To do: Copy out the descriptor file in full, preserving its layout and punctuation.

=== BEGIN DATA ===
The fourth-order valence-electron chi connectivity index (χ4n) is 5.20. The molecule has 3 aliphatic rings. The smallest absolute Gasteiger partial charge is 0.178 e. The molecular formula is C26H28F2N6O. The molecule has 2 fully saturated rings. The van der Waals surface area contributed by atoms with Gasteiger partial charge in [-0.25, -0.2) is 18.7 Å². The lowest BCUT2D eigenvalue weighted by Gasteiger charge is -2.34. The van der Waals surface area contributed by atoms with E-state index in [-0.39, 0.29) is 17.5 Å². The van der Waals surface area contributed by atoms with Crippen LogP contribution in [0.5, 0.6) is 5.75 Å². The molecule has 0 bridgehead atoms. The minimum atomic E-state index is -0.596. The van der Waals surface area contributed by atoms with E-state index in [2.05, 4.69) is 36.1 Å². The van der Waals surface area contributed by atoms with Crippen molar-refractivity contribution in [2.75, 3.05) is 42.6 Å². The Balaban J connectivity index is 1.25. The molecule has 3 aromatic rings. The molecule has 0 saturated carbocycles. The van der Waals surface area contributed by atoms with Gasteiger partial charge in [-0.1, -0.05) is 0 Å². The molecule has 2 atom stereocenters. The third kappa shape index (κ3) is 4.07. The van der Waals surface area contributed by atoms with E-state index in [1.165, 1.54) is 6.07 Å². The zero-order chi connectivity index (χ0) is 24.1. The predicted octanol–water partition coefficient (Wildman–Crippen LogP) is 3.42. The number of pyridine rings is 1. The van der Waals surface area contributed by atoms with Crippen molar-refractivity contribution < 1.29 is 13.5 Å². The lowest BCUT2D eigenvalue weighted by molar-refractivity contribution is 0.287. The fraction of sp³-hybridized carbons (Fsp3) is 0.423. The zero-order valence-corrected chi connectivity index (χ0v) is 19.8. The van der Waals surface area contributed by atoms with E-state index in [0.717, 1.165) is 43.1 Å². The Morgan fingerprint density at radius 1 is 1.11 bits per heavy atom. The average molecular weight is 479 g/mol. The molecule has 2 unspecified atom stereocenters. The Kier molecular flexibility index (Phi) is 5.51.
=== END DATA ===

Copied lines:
The fourth-order valence-electron chi connectivity index (χ4n) is 5.20. The molecule has 3 aliphatic rings. The smallest absolute Gasteiger partial charge is 0.178 e. The molecular formula is C26H28F2N6O. The molecule has 2 fully saturated rings. The van der Waals surface area contributed by atoms with Gasteiger partial charge in [-0.25, -0.2) is 18.7 Å². The lowest BCUT2D eigenvalue weighted by Gasteiger charge is -2.34. The van der Waals surface area contributed by atoms with E-state index in [-0.39, 0.29) is 17.5 Å². The van der Waals surface area contributed by atoms with Crippen LogP contribution in [0.5, 0.6) is 5.75 Å². The molecule has 0 bridgehead atoms. The minimum atomic E-state index is -0.596. The van der Waals surface area contributed by atoms with E-state index in [2.05, 4.69) is 36.1 Å². The van der Waals surface area contributed by atoms with Crippen molar-refractivity contribution in [2.75, 3.05) is 42.6 Å². The Balaban J connectivity index is 1.25. The molecule has 3 aromatic rings. The molecule has 0 saturated carbocycles. The van der Waals surface area contributed by atoms with Gasteiger partial charge in [-0.1, -0.05) is 0 Å². The molecule has 2 atom stereocenters. The third kappa shape index (κ3) is 4.07. The van der Waals surface area contributed by atoms with E-state index in [1.165, 1.54) is 6.07 Å². The zero-order chi connectivity index (χ0) is 24.1. The predicted octanol–water partition coefficient (Wildman–Crippen LogP) is 3.42. The number of pyridine rings is 1. The van der Waals surface area contributed by atoms with Crippen molar-refractivity contribution < 1.29 is 13.5 Å². The lowest BCUT2D eigenvalue weighted by molar-refractivity contribution is 0.287. The fraction of sp³-hybridized carbons (Fsp3) is 0.423. The zero-order valence-corrected chi connectivity index (χ0v) is 19.8. The van der Waals surface area contributed by atoms with E-state index in [0.717, 1.165) is 43.1 Å². The Morgan fingerprint density at radius 1 is 1.11 bits per heavy atom. The average molecular weight is 479 g/mol. The molecule has 2 unspecified atom stereocenters. The Kier molecular flexibility index (Phi) is 5.51.